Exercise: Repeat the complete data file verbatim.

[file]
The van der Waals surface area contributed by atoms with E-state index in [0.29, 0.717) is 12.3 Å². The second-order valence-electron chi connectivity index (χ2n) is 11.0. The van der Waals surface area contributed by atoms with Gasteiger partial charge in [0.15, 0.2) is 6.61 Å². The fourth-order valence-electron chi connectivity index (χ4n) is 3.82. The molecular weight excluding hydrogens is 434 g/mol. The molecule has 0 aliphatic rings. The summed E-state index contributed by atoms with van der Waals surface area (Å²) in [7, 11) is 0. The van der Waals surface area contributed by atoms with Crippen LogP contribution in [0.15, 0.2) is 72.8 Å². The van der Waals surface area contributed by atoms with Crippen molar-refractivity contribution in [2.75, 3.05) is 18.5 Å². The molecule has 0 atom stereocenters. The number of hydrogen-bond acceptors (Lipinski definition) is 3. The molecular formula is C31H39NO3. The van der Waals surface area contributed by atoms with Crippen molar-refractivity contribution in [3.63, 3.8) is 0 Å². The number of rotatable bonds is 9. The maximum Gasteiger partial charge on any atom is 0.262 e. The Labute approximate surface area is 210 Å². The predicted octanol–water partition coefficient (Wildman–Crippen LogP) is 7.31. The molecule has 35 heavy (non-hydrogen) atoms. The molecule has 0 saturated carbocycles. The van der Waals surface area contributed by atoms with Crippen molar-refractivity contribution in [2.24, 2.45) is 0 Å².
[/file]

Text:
The van der Waals surface area contributed by atoms with E-state index in [0.29, 0.717) is 12.3 Å². The second-order valence-electron chi connectivity index (χ2n) is 11.0. The van der Waals surface area contributed by atoms with Gasteiger partial charge in [0.15, 0.2) is 6.61 Å². The fourth-order valence-electron chi connectivity index (χ4n) is 3.82. The molecular weight excluding hydrogens is 434 g/mol. The molecule has 0 aliphatic rings. The summed E-state index contributed by atoms with van der Waals surface area (Å²) in [7, 11) is 0. The van der Waals surface area contributed by atoms with Crippen LogP contribution in [0.15, 0.2) is 72.8 Å². The van der Waals surface area contributed by atoms with Crippen molar-refractivity contribution in [2.75, 3.05) is 18.5 Å². The molecule has 0 atom stereocenters. The number of hydrogen-bond acceptors (Lipinski definition) is 3. The molecular formula is C31H39NO3. The van der Waals surface area contributed by atoms with Crippen molar-refractivity contribution in [3.63, 3.8) is 0 Å². The number of rotatable bonds is 9. The maximum Gasteiger partial charge on any atom is 0.262 e. The Labute approximate surface area is 210 Å². The predicted octanol–water partition coefficient (Wildman–Crippen LogP) is 7.31. The molecule has 35 heavy (non-hydrogen) atoms. The molecule has 0 saturated carbocycles. The van der Waals surface area contributed by atoms with Crippen molar-refractivity contribution in [2.24, 2.45) is 0 Å².